You can stamp your feet if you want. You can cry, sulk, even hold your breath until you turn blue. It won't help.

There is a nanny shortage afoot, and no amount of parental petulance will ensure that you can hire a nursemaid for your children."We can't possibly fill the demand," said Cathie Robertson, president of the International Nanny Association and a nanny-training instructor at Grossmont Community College near San Diego.

For each trained nanny, 25 to 250 families want one, said Robertson, whose group fields 15 queries daily from parents seeking more than a sitter or day care. "People are more willing to pay for excellent child care," she said.

They certainly do pay.

Terri Eurich, founder of the National Academy of Nannies Inc. in Denver, last month placed one graduate with a Connecticut family that pays $1,400 monthly. Plus major medical coverage. Including vacation provisions. Also, travel opportunities. "Those jobs are out there," Eurich said.

Nationally, average pay ranges from $200 to $300 weekly for trained, live-in nannies hired by couples who, between the two of them, earn at least $80,000 yearly, said Donna Dixon, an associate dean at the Moraine Park Technical College in Fond du Lac, Wis.

Nanny educators and placement-agency operators are hardly surprised by the dearth of trained nannies. More than 3.2 million mothers work outside their homes now. The U.S. Labor Department predicts that by 1995, 80 percent of women ages 22 to 44 will work outside the home, representing almost 15 million pre-schoolers.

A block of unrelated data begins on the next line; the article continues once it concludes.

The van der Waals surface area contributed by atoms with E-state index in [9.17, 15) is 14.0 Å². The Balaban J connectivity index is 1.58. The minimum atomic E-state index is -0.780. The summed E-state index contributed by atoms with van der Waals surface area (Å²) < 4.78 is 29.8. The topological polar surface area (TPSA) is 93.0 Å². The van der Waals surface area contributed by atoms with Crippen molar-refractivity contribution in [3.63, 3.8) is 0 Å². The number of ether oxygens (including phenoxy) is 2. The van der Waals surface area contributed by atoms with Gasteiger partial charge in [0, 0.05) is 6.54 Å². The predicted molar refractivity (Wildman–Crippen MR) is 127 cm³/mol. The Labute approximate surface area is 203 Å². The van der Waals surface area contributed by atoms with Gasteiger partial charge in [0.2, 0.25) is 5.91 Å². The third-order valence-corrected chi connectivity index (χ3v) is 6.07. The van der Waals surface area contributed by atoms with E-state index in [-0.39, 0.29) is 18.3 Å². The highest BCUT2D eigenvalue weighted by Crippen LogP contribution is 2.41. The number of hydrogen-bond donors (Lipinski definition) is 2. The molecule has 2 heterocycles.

"There are lots of babies. There are older, wealthier, dual-income people having babies," said Eric Miller, editor of Research Alert, a Long Island magazine devoted to spotting and analyzing trends.

"Yuppies, as they've aged, buy service almost more than anything else. They don't like the paltry child care available. It's a recipe for a nanny," Miller said.

Susan Elsea, a suburban Detroit sales executive for American Express, considered a day-care center when she was pregnant. She envisioned wondering: "Are her diapers changed? Is she by herself in a corner?" By the time Carolyn was born seven months ago, she had decided to hire a nanny.

Elsea used an agency rather than a classified ad to find her nanny. "The finder's fee is well worth it. The $1,000 was a drop in the bucket. Time is money. We couldn't have come up with her on our own," she said.